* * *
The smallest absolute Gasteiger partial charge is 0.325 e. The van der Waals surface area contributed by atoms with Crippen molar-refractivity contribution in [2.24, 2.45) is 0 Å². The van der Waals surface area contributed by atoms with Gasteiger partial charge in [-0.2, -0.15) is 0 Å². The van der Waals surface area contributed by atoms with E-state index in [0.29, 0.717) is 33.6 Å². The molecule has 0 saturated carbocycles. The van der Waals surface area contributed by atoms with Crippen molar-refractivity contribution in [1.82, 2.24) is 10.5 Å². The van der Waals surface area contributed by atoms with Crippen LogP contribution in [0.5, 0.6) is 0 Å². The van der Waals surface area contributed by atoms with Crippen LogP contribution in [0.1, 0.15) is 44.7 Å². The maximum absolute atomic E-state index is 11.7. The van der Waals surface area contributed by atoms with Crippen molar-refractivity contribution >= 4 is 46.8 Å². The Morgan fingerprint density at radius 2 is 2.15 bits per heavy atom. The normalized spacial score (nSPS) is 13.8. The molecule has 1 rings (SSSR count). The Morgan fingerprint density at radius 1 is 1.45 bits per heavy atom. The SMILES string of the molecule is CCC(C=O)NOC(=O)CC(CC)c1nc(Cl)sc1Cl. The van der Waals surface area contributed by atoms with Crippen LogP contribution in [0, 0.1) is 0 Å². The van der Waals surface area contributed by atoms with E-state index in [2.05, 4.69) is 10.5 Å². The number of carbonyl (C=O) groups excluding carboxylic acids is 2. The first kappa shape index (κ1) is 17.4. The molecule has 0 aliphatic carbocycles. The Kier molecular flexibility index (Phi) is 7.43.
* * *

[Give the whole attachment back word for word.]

The smallest absolute Gasteiger partial charge is 0.325 e. The van der Waals surface area contributed by atoms with Crippen molar-refractivity contribution in [2.24, 2.45) is 0 Å². The van der Waals surface area contributed by atoms with Gasteiger partial charge in [-0.2, -0.15) is 0 Å². The van der Waals surface area contributed by atoms with E-state index in [0.29, 0.717) is 33.6 Å². The molecule has 0 saturated carbocycles. The van der Waals surface area contributed by atoms with Crippen molar-refractivity contribution in [1.82, 2.24) is 10.5 Å². The van der Waals surface area contributed by atoms with Crippen LogP contribution in [0.5, 0.6) is 0 Å². The van der Waals surface area contributed by atoms with Crippen LogP contribution in [0.1, 0.15) is 44.7 Å². The maximum absolute atomic E-state index is 11.7. The van der Waals surface area contributed by atoms with Crippen molar-refractivity contribution >= 4 is 46.8 Å². The Morgan fingerprint density at radius 2 is 2.15 bits per heavy atom. The normalized spacial score (nSPS) is 13.8. The molecule has 1 rings (SSSR count). The Morgan fingerprint density at radius 1 is 1.45 bits per heavy atom. The SMILES string of the molecule is CCC(C=O)NOC(=O)CC(CC)c1nc(Cl)sc1Cl. The van der Waals surface area contributed by atoms with Crippen LogP contribution in [0, 0.1) is 0 Å². The van der Waals surface area contributed by atoms with E-state index in [2.05, 4.69) is 10.5 Å². The number of carbonyl (C=O) groups excluding carboxylic acids is 2. The first kappa shape index (κ1) is 17.4. The molecule has 0 aliphatic carbocycles. The Kier molecular flexibility index (Phi) is 7.43.